The National Initiative for Building Trust and Justice was launched in September 2014 as a multi-faceted approach to help strengthen the relationship between law enforcement and the communities they serve by promoting procedural justice, reducing implicit bias and supporting racial reconciliation. The National Initiative is working intensively in Birmingham (AL), Fort Worth (TX), Gary (IN), Minneapolis (MN), Pittsburgh (PA) and Stockton (CA), and is providing technical assistance to localities that are not official demonstration sites.
In January 2015, the President created the Law Enforcement Equipment Working Group to identify actions that can improve Federal support for the acquisition of controlled equipment by law enforcement agencies (LEAs). In May 2015, the President received and accepted the recommendations from the Working Group which among other things: created a prohibited equipment list LEAs will no longer be able to acquire from the federal government; provided a consistent Government-wide controlled equipment list; standardized Federal procedures governing provision of controlled equipment and ensured that LEAs have proper policies and training in place regarding the appropriate use of controlled equipment. The recommendations will be implemented by the beginning of Fiscal Year 2016.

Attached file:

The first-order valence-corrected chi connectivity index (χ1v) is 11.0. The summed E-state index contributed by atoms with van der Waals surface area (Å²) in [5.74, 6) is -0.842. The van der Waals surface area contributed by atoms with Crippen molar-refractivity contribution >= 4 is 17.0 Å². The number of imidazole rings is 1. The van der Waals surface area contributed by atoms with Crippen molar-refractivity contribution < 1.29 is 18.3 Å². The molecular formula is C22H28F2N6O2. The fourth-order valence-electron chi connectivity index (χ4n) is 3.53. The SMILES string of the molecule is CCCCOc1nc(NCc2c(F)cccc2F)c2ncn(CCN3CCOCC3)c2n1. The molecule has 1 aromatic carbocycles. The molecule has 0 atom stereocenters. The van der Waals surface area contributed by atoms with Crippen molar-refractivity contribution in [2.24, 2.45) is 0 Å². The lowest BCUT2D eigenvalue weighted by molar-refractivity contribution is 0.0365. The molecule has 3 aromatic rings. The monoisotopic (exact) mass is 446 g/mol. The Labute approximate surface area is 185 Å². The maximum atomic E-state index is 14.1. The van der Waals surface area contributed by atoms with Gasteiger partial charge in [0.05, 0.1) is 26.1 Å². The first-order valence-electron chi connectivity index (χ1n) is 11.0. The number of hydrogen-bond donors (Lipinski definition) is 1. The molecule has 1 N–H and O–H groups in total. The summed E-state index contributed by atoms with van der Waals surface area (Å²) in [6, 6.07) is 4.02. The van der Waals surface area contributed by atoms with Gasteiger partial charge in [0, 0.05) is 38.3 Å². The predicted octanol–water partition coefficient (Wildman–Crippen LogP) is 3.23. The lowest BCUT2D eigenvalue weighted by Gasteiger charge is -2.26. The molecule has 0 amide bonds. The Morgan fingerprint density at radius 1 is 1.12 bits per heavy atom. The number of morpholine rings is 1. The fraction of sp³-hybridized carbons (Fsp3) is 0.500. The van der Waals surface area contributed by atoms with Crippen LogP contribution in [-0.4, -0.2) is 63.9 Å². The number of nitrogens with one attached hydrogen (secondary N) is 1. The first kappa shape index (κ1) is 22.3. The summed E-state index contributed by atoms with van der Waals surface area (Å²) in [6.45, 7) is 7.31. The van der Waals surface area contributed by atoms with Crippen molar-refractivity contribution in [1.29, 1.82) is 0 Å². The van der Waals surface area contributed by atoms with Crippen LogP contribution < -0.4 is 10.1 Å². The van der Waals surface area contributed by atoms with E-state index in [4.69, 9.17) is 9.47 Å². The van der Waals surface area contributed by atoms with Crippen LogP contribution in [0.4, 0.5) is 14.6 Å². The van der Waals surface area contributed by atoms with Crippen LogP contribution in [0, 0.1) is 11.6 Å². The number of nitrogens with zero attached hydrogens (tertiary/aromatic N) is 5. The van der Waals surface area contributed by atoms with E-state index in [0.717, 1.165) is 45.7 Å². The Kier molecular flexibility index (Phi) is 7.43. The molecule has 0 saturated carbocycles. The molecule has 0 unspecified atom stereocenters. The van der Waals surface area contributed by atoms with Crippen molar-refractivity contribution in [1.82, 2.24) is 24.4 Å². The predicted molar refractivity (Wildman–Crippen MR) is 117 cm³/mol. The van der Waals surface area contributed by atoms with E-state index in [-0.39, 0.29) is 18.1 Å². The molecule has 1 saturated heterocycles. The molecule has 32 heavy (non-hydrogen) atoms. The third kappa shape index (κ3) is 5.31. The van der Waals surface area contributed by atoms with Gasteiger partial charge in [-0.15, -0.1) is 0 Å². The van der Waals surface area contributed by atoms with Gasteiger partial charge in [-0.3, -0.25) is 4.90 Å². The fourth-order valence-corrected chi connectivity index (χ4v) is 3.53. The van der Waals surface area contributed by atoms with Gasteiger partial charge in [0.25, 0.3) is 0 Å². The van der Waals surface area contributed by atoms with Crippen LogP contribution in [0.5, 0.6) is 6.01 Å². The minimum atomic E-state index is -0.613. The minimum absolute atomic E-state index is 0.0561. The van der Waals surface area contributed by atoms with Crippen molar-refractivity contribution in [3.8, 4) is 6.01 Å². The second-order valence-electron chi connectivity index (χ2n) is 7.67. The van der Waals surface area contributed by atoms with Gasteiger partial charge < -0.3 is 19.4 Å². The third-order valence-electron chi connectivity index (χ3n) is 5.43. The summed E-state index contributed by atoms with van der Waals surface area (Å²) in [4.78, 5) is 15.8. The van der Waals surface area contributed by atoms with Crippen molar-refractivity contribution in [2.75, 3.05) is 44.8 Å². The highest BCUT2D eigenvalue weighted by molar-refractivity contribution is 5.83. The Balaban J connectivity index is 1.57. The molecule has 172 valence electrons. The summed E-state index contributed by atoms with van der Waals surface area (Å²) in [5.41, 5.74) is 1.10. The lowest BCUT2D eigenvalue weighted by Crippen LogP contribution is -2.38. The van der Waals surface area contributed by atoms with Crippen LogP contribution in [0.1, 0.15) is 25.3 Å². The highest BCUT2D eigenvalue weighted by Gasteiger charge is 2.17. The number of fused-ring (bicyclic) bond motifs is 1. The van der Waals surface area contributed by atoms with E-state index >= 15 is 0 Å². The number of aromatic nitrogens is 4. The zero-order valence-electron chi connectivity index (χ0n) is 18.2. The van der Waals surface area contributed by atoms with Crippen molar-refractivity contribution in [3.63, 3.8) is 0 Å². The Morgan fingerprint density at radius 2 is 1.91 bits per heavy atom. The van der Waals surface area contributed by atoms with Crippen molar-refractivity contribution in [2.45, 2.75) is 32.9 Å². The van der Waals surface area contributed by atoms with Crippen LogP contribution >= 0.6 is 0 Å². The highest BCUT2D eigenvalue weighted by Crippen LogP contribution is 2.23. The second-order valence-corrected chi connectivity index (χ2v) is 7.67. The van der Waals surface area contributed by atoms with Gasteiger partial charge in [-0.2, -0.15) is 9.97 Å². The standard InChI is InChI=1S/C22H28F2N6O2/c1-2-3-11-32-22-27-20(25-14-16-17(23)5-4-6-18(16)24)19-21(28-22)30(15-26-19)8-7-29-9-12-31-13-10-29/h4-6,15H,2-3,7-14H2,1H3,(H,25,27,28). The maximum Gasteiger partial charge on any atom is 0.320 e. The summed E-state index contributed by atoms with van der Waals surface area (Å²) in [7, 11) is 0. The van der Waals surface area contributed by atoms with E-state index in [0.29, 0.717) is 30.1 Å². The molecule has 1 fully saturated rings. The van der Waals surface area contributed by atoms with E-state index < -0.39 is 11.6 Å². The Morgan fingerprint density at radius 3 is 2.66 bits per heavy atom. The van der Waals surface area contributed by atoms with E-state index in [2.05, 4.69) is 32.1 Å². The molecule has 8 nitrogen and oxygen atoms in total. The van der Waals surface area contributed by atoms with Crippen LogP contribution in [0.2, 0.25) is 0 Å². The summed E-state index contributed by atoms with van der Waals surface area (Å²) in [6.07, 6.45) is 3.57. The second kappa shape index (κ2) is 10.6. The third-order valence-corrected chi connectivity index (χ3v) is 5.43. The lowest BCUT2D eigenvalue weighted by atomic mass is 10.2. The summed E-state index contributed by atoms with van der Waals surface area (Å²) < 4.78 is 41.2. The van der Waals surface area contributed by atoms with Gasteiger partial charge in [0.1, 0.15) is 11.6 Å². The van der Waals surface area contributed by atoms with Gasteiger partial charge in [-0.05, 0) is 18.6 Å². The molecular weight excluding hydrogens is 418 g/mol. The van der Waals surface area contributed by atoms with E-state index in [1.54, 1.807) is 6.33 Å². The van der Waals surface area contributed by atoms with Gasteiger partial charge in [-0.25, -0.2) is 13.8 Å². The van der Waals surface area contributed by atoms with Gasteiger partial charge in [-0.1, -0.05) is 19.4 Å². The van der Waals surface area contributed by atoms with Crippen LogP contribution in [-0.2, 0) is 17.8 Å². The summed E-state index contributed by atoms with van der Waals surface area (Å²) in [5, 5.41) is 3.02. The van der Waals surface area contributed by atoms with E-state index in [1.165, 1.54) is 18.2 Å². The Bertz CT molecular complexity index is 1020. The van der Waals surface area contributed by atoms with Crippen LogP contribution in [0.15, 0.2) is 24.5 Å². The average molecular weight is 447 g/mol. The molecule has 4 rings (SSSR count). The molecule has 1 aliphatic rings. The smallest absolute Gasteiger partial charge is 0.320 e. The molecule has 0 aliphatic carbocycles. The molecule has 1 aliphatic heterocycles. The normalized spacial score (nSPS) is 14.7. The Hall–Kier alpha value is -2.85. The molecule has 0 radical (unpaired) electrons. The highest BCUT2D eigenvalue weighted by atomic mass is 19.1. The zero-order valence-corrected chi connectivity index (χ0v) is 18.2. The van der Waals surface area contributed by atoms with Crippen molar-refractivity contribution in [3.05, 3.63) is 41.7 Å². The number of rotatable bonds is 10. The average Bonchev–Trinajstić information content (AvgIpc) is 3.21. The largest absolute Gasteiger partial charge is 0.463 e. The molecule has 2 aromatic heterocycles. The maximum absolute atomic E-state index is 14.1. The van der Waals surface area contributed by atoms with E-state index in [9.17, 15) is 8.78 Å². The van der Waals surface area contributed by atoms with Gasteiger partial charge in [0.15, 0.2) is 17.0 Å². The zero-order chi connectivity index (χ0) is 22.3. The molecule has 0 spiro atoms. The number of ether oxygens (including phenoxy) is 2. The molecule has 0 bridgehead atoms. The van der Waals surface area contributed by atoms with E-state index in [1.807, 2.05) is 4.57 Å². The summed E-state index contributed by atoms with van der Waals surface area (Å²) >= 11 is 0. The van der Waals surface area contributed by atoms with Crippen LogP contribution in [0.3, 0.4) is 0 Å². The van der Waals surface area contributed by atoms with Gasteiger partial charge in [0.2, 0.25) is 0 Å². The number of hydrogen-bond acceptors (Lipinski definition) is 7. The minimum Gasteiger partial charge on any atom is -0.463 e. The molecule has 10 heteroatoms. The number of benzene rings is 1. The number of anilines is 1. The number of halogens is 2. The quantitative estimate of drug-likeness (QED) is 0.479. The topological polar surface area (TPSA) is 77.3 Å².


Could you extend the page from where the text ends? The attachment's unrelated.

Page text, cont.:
Commitment to Juvenile Justice Reform : The Administration continues to pursue efforts to improve the juvenile justice system and prioritize juvenile reentry, including supporting efforts to reduce recidivism and enhance post-juvenile systems education, job-training, parenting skills, counseling and health care.
In 2009, President Obama directed the Justice Department to launch the National Forum on Youth Violence Prevention which brings together a network of communities and federal agencies to reduce youth violence and gang activity, share information, build local capacity and improve public safety.
In January 2014, the Departments of Education and Justice released guidance to schools aimed at increasing school discipline policies that support improved behavior in students while minimizing the school to prison pipeline.
In June 2014, the Department of Justice’s Office of Juvenile Justice and Delinquency Prevention announced a suite of Smart on Juvenile Justice grants focused on implementing juvenile justice reforms to maximize cost savings and strategically reinvest the savings while supporting statewide system change.
In December 2014, the Departments of Education and Justice released guidance aimed at providing high-quality educational programming in juvenile justice secure care settings.